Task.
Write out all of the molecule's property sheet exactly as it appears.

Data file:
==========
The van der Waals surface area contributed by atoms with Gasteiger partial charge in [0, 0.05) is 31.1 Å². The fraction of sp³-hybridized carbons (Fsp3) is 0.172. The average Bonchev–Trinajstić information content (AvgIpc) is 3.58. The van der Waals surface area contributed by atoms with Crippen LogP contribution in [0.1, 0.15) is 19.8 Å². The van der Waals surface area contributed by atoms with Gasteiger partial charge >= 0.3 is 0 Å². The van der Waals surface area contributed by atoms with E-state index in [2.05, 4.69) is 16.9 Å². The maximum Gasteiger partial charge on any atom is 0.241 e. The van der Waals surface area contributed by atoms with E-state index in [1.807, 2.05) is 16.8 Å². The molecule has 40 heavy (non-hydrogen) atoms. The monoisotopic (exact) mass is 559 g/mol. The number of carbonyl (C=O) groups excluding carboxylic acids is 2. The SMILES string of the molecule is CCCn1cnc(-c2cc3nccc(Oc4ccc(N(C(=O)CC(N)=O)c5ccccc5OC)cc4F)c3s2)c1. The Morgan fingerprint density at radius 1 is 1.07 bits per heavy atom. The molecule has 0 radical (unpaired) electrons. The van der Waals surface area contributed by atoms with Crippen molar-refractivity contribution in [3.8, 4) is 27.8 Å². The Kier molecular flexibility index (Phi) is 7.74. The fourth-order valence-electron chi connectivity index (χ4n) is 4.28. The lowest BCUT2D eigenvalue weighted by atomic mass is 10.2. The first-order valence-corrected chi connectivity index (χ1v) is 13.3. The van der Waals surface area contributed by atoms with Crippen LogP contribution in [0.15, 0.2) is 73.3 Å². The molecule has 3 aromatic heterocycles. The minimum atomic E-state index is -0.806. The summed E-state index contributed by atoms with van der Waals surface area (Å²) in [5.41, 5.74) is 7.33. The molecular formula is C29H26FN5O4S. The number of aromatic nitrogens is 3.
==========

The van der Waals surface area contributed by atoms with Gasteiger partial charge in [0, 0.05) is 31.1 Å². The fraction of sp³-hybridized carbons (Fsp3) is 0.172. The average Bonchev–Trinajstić information content (AvgIpc) is 3.58. The van der Waals surface area contributed by atoms with Crippen LogP contribution in [0.1, 0.15) is 19.8 Å². The van der Waals surface area contributed by atoms with Gasteiger partial charge >= 0.3 is 0 Å². The van der Waals surface area contributed by atoms with E-state index in [2.05, 4.69) is 16.9 Å². The maximum Gasteiger partial charge on any atom is 0.241 e. The van der Waals surface area contributed by atoms with E-state index in [1.807, 2.05) is 16.8 Å². The molecule has 40 heavy (non-hydrogen) atoms. The monoisotopic (exact) mass is 559 g/mol. The number of carbonyl (C=O) groups excluding carboxylic acids is 2. The SMILES string of the molecule is CCCn1cnc(-c2cc3nccc(Oc4ccc(N(C(=O)CC(N)=O)c5ccccc5OC)cc4F)c3s2)c1. The Morgan fingerprint density at radius 1 is 1.07 bits per heavy atom. The molecule has 0 radical (unpaired) electrons. The van der Waals surface area contributed by atoms with Crippen molar-refractivity contribution in [3.8, 4) is 27.8 Å². The Kier molecular flexibility index (Phi) is 7.74. The fourth-order valence-electron chi connectivity index (χ4n) is 4.28. The lowest BCUT2D eigenvalue weighted by atomic mass is 10.2. The first-order valence-corrected chi connectivity index (χ1v) is 13.3. The van der Waals surface area contributed by atoms with Crippen LogP contribution in [0.15, 0.2) is 73.3 Å². The molecule has 3 aromatic heterocycles. The minimum atomic E-state index is -0.806. The summed E-state index contributed by atoms with van der Waals surface area (Å²) in [5.41, 5.74) is 7.33. The molecular formula is C29H26FN5O4S. The number of aromatic nitrogens is 3.